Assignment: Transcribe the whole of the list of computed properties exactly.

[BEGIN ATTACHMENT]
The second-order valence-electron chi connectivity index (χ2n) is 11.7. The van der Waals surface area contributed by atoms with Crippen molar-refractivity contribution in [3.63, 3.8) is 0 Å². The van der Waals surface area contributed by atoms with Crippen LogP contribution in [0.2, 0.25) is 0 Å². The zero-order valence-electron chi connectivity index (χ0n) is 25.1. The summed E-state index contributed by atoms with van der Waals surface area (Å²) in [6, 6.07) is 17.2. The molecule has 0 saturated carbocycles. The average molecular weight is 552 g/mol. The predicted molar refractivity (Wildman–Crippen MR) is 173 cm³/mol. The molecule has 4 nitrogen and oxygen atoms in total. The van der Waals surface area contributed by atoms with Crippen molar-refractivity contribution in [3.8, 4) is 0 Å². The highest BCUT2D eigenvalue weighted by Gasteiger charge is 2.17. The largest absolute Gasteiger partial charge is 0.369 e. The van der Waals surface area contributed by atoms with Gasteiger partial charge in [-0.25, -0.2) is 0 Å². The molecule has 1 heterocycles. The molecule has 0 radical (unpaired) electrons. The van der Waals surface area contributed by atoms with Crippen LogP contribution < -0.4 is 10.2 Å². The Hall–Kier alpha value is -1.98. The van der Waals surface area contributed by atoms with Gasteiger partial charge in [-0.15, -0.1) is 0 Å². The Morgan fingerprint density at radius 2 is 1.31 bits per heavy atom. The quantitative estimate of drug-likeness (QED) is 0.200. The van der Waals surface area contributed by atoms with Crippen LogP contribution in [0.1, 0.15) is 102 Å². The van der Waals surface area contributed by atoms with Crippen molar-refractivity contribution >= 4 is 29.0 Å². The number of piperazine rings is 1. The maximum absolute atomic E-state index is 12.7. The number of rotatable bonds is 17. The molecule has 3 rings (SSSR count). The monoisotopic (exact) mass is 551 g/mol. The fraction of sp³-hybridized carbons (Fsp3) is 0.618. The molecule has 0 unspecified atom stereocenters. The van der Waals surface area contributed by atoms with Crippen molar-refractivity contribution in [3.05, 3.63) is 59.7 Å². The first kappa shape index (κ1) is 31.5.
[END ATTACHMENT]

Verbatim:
The second-order valence-electron chi connectivity index (χ2n) is 11.7. The van der Waals surface area contributed by atoms with Crippen molar-refractivity contribution in [3.63, 3.8) is 0 Å². The van der Waals surface area contributed by atoms with Crippen LogP contribution in [0.2, 0.25) is 0 Å². The zero-order valence-electron chi connectivity index (χ0n) is 25.1. The summed E-state index contributed by atoms with van der Waals surface area (Å²) in [6, 6.07) is 17.2. The molecule has 0 saturated carbocycles. The average molecular weight is 552 g/mol. The predicted molar refractivity (Wildman–Crippen MR) is 173 cm³/mol. The molecule has 4 nitrogen and oxygen atoms in total. The van der Waals surface area contributed by atoms with Crippen molar-refractivity contribution in [3.8, 4) is 0 Å². The highest BCUT2D eigenvalue weighted by Gasteiger charge is 2.17. The largest absolute Gasteiger partial charge is 0.369 e. The van der Waals surface area contributed by atoms with Gasteiger partial charge in [-0.25, -0.2) is 0 Å². The molecule has 1 heterocycles. The molecule has 0 radical (unpaired) electrons. The van der Waals surface area contributed by atoms with Crippen LogP contribution < -0.4 is 10.2 Å². The Hall–Kier alpha value is -1.98. The van der Waals surface area contributed by atoms with Gasteiger partial charge in [-0.15, -0.1) is 0 Å². The Morgan fingerprint density at radius 2 is 1.31 bits per heavy atom. The quantitative estimate of drug-likeness (QED) is 0.200. The van der Waals surface area contributed by atoms with Crippen LogP contribution in [0.1, 0.15) is 102 Å². The van der Waals surface area contributed by atoms with Crippen molar-refractivity contribution >= 4 is 29.0 Å². The number of piperazine rings is 1. The maximum absolute atomic E-state index is 12.7. The number of rotatable bonds is 17. The molecule has 3 rings (SSSR count). The monoisotopic (exact) mass is 551 g/mol. The fraction of sp³-hybridized carbons (Fsp3) is 0.618. The molecule has 0 unspecified atom stereocenters. The van der Waals surface area contributed by atoms with Crippen molar-refractivity contribution in [3.05, 3.63) is 59.7 Å². The first kappa shape index (κ1) is 31.5.